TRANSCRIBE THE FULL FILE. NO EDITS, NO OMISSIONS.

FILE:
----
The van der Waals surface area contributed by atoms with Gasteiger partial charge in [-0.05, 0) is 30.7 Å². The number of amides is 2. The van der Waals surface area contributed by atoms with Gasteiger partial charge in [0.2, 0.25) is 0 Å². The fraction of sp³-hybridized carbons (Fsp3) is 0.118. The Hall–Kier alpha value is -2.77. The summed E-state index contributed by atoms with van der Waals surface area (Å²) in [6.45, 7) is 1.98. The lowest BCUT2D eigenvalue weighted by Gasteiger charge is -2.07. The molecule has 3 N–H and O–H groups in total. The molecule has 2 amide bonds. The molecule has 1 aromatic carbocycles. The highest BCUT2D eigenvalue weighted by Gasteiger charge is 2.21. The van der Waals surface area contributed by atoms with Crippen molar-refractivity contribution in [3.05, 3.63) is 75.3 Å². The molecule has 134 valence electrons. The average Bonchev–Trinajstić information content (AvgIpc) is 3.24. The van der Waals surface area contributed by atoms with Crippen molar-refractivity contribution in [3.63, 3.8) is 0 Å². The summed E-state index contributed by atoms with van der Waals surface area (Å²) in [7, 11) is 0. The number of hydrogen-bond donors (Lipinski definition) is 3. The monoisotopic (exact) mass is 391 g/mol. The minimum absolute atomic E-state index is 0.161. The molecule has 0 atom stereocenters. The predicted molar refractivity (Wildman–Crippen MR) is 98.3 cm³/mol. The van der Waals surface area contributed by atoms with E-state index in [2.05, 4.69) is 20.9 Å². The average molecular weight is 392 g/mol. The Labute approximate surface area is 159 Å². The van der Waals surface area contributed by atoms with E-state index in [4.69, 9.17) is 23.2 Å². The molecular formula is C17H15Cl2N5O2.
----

The van der Waals surface area contributed by atoms with Gasteiger partial charge in [-0.05, 0) is 30.7 Å². The number of amides is 2. The van der Waals surface area contributed by atoms with Gasteiger partial charge in [0.2, 0.25) is 0 Å². The fraction of sp³-hybridized carbons (Fsp3) is 0.118. The Hall–Kier alpha value is -2.77. The summed E-state index contributed by atoms with van der Waals surface area (Å²) in [6.45, 7) is 1.98. The lowest BCUT2D eigenvalue weighted by Gasteiger charge is -2.07. The molecule has 3 N–H and O–H groups in total. The molecule has 2 amide bonds. The molecule has 1 aromatic carbocycles. The highest BCUT2D eigenvalue weighted by Gasteiger charge is 2.21. The van der Waals surface area contributed by atoms with Crippen molar-refractivity contribution in [3.05, 3.63) is 75.3 Å². The molecule has 134 valence electrons. The average Bonchev–Trinajstić information content (AvgIpc) is 3.24. The van der Waals surface area contributed by atoms with Crippen molar-refractivity contribution in [3.63, 3.8) is 0 Å². The summed E-state index contributed by atoms with van der Waals surface area (Å²) in [7, 11) is 0. The number of hydrogen-bond donors (Lipinski definition) is 3. The monoisotopic (exact) mass is 391 g/mol. The minimum absolute atomic E-state index is 0.161. The molecule has 0 atom stereocenters. The predicted molar refractivity (Wildman–Crippen MR) is 98.3 cm³/mol. The van der Waals surface area contributed by atoms with E-state index in [2.05, 4.69) is 20.9 Å². The average molecular weight is 392 g/mol. The Labute approximate surface area is 159 Å². The van der Waals surface area contributed by atoms with E-state index in [4.69, 9.17) is 23.2 Å². The molecular formula is C17H15Cl2N5O2.